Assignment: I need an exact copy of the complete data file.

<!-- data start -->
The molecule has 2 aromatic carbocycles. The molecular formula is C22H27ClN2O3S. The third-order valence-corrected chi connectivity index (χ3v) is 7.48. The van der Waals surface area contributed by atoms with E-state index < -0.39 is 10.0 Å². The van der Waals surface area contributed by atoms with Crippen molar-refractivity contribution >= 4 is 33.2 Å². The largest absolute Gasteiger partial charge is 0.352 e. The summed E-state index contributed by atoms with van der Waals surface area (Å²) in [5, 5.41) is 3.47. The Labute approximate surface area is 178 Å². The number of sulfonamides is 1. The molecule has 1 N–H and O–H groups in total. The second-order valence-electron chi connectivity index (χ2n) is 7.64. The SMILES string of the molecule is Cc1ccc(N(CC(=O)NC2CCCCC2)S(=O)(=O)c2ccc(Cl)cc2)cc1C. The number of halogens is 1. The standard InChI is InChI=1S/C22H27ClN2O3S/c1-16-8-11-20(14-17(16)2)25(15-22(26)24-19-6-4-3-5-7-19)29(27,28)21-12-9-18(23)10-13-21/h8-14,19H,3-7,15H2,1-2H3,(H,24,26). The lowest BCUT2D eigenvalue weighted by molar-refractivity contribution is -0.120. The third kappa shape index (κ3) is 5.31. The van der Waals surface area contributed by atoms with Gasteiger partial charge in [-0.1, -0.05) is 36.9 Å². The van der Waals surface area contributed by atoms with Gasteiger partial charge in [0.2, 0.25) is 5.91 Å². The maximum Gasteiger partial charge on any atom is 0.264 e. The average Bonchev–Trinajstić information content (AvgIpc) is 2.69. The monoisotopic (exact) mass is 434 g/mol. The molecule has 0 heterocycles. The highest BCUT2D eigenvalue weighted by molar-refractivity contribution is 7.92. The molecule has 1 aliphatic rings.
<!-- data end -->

The molecule has 2 aromatic carbocycles. The molecular formula is C22H27ClN2O3S. The third-order valence-corrected chi connectivity index (χ3v) is 7.48. The van der Waals surface area contributed by atoms with E-state index < -0.39 is 10.0 Å². The van der Waals surface area contributed by atoms with Crippen molar-refractivity contribution >= 4 is 33.2 Å². The largest absolute Gasteiger partial charge is 0.352 e. The summed E-state index contributed by atoms with van der Waals surface area (Å²) in [5, 5.41) is 3.47. The Labute approximate surface area is 178 Å². The number of sulfonamides is 1. The molecule has 1 N–H and O–H groups in total. The second-order valence-electron chi connectivity index (χ2n) is 7.64. The SMILES string of the molecule is Cc1ccc(N(CC(=O)NC2CCCCC2)S(=O)(=O)c2ccc(Cl)cc2)cc1C. The number of halogens is 1. The standard InChI is InChI=1S/C22H27ClN2O3S/c1-16-8-11-20(14-17(16)2)25(15-22(26)24-19-6-4-3-5-7-19)29(27,28)21-12-9-18(23)10-13-21/h8-14,19H,3-7,15H2,1-2H3,(H,24,26). The lowest BCUT2D eigenvalue weighted by molar-refractivity contribution is -0.120. The third kappa shape index (κ3) is 5.31. The van der Waals surface area contributed by atoms with Gasteiger partial charge in [-0.1, -0.05) is 36.9 Å². The van der Waals surface area contributed by atoms with Gasteiger partial charge in [0.2, 0.25) is 5.91 Å². The maximum Gasteiger partial charge on any atom is 0.264 e. The average Bonchev–Trinajstić information content (AvgIpc) is 2.69. The monoisotopic (exact) mass is 434 g/mol. The molecule has 0 heterocycles. The highest BCUT2D eigenvalue weighted by molar-refractivity contribution is 7.92. The molecule has 1 aliphatic rings.